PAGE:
Each winner will receive $300,000 to recognise their achievements and support their future work.
By Hope Ibiale
African historians, Professor Saheed Aderinto, and Chao Tayiana Maina, have been announced as some of the winners of the 2023 Dan David prize, which is the largest history prize in the world. Other recipients are Stephanie Jones-Rogers, Krista Goff, Adam Clulow, Ana Antic, Elise Burton, Anita Radini, and Karma Ben Johanan. Each winner will receive $300,000 to recognise their achievements and support their future work.
“Our winners represent a new generation of historians,” said Ariel David, board member of the Prize and the son of its founder. “They are changing our understanding of the past by asking new questions, targeting under-researched topics and using innovative methods. Many of the winners we are recognizing today are still in the early stages of their careers, but they have already challenged how we think about history. Understanding the past, in all its complexity, is critical to illuminating the present and confronting the challenges of the future.”
While announcing on his Facebook page, Professor Aderinto said, “I just won the largest history prize in the world. It’s $300,000. For me, alone. One lump sum. 220 million, in Nigerian currency.”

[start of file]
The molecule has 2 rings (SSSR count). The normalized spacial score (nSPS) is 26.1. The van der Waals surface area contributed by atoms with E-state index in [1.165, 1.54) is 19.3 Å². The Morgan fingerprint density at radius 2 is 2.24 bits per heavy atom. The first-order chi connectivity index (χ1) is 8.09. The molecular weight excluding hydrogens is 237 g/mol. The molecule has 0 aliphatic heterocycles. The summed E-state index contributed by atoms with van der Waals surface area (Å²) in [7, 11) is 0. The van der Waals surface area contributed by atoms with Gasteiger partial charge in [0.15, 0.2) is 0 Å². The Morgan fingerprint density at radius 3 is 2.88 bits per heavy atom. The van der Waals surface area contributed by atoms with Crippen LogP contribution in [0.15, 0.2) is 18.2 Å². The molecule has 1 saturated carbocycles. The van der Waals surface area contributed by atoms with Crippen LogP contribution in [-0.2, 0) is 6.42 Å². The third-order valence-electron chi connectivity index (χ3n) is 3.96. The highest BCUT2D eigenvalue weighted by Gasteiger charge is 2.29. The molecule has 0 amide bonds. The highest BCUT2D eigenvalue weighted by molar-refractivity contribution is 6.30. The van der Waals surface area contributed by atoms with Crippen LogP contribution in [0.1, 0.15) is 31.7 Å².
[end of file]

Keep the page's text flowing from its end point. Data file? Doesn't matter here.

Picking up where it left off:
Professor Saheed Aderinto, a Professor of History and African Diaspora Studies at Florida International University, is known for his work on African history, politics, and culture. According to the Dan David Prize, his work challenges historians “to think about what constitutes the past in completely new ways, to ask new questions about the makers of history, and to question conventional assumptions about power, agency, and authority.”
On the other hand, Chao Tayiana Maina, the founder of African Digital Heritage, a non-profit organization in Nairobi, Kenya, uses innovative ways to highlight her country’s history. The Dan David Prize says she “uses digital technologies to capture and preserve previously hidden or suppressed historical narratives in Kenya, enabling communities to engage with their cultural heritage and centring African histories within digital spaces.” Maina is also the co-founder of the volunteer collective Museum of British Colonialism and the Open Restitution Africa project.
Established in 2001 by Romanian-born entrepreneur and philanthropist, Dan David, the Dan David prize first highlighted the notable contributions made to humanity but later turned its focus to history. The Prize is awarded by the Dan David Foundation each year to outstanding early and mid-career scholars and practitioners in the historical disciplines. This year’s winners were selected from scores of nominations submitted by colleagues, institutions, and the general public in an open nomination process. A selection committee of eminent scholars and practitioners in history and related fields recommended the winners.